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Concrete brand talk in an ephemeral world

How to Make Your Brand Iconic

How To Make Your Brand Iconic

When you talk to startups, CEOs, and others, it seems like everyone wants to be the “next Apple,” “just like Nike,” or to do things “the way Starbucks does.” Admittedly, these companies are icons and have surpassed the competition to become larger-than-life brands, symbols that stand for things both larger and more sweeping than the commerce they generate. But it’s not like any of them pushed a magic icon button to make it all happen. There’s no road map to guaranteed iconic status, or our world would be vastly different, to say the least. But if we dissect these kinds of rockstar brands, and remove the lucky breaks, the passion, sweat equity, and visionary leaders, what is left? We believe there are some fundamental activities remaining that help illuminate the roads a brand must take to becoming an icon.

Here are a few of them:

You need to be everywhere your audience is. That doesn’t necessarily mean event-driven Super Bowl commercials or plastering your brand messages on every free inch of real estate. But it does require an intimate knowledge and understanding of the people you’re trying to reach, and then unobtrusively inserting your brand into their lives in useful and meaningful ways. This is less the persistent stalker syndrome and more the reliable, friendly presence. And it requires more than holding a sign that says “Remember, we’re here!” Today’s audiences want more from your brand than just a pathetic “Call me…?” Give them the means and a reason to follow you and follow up when their need arrives.

To remain in that elusive “top-of-mind” position, it requires some sort of regular and consistent presence in the lives of your target audience. It’s up to you to determine the how and who, and which messages and means are crucial elements in your brand strategy. Repeat these in a way that doesn’t feel monotonous or self-absorbed (no one likes the people who only talk about themselves!), but slowly unfolds what you’re doing, what you’re about, and why it matters. This means that your brand’s messaging, look, feel, style, voice — all need to be consistent, working in concert to provide synergy that makes it sound like your organization speaks with one voice.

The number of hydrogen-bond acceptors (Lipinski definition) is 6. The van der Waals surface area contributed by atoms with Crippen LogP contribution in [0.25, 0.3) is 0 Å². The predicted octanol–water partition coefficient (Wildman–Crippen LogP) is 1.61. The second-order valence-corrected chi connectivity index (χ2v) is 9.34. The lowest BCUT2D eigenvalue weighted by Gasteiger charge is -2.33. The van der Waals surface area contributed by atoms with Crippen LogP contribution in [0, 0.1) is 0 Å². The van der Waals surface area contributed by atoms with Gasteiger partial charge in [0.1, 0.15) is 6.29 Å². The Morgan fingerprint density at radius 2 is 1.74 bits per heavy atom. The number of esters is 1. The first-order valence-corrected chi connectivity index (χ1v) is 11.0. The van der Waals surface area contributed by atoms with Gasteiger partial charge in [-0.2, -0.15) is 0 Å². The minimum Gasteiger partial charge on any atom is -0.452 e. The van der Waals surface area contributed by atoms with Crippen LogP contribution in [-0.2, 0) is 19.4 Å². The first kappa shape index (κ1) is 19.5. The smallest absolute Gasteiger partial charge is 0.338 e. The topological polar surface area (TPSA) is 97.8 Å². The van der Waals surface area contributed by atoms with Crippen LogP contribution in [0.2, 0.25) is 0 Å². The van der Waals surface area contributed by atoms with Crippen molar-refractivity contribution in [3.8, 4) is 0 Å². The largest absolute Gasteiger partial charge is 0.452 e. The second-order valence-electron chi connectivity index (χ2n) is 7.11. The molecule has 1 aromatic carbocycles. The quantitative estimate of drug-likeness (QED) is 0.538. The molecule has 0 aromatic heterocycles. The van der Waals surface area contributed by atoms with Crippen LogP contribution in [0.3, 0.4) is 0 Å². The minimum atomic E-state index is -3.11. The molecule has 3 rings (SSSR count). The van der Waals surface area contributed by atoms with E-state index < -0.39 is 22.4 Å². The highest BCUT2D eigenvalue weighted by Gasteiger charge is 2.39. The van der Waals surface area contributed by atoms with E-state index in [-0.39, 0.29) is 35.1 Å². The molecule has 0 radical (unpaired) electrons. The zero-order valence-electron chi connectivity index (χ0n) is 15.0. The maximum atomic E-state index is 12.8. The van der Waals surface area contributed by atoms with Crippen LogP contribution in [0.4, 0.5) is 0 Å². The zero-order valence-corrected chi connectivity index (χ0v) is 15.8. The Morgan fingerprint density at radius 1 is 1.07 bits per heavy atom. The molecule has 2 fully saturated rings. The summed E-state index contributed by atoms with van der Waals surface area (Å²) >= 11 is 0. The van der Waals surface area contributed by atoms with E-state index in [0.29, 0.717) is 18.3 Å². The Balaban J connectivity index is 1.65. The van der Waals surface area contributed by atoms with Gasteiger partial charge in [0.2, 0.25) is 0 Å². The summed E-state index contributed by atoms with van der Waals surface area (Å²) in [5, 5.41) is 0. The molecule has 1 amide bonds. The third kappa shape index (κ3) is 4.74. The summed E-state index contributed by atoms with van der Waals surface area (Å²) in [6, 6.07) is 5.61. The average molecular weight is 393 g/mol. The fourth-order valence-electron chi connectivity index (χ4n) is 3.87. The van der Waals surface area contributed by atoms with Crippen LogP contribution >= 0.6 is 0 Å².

Emotional Connection
This might seem silly to a company that sells toilet brushes or distributes freight containers, but the honest truth is that nearly every purchase or product decision carries some sort of emotional weight to it, however slight. The hard part is finding out what that bit of caring is, and when it’s liable to happen to your audience. Someone might care very much about getting their morning coffee quickly, so the brand touchpoint of a fast line is crucial to evoking satisfaction. Simple, bold nutritional graphics might make a harried parent’s shopping a bit easier at the point of purchase. Audience empathy will lead to the discovery of these moments of emotional connection, allowing you to use your service, product, or offering to make a positive difference to them.

This is one of the least quantifiable aspects, but no less important in stepping up the ladder to brand stardom. What is a spark? It’s that “new and different” aspect that sets your brand apart from others. It could mean providing something that’s never been seen before (a Segway?), revamping an existing category (the iPad), or just offering a completely fresh point of view on familiar products (like Method did with cleaning supplies). The commonality in all of these is some type of “unique selling proposition” in marketing parlance, but we prefer to think of it as a brand’s soul, it’s spark, or reason for being. (And making money doesn’t count as a “reason for being.”)

Something Worth Sharing
Finally, you know you’ll have an iconic brand in-the-making when you have something people want to share with others. Sharing is a highly-overused term in our sphere of retweets, Likes, and thumbs up , but this principle has been around a lot longer than social media. In fact, it’s centuries old and very simple. Your brand needs to contain something that people want to tell others about. Other than the occasional brand train wreck, what brands are truly worth discussing? You need fans and people who want to selflessly evangelize about what you do, because they love it and want to tell others. The motivation might come from wanting to be the first kid on the block with the new toy, a desire to be the resident expert on something, or just an overflow of genuine delight.

These five aspects are no magic recipe, but instead, we hope that they’re a handful of crucial steps on the painstaking road towards brand greatness. Now get going.

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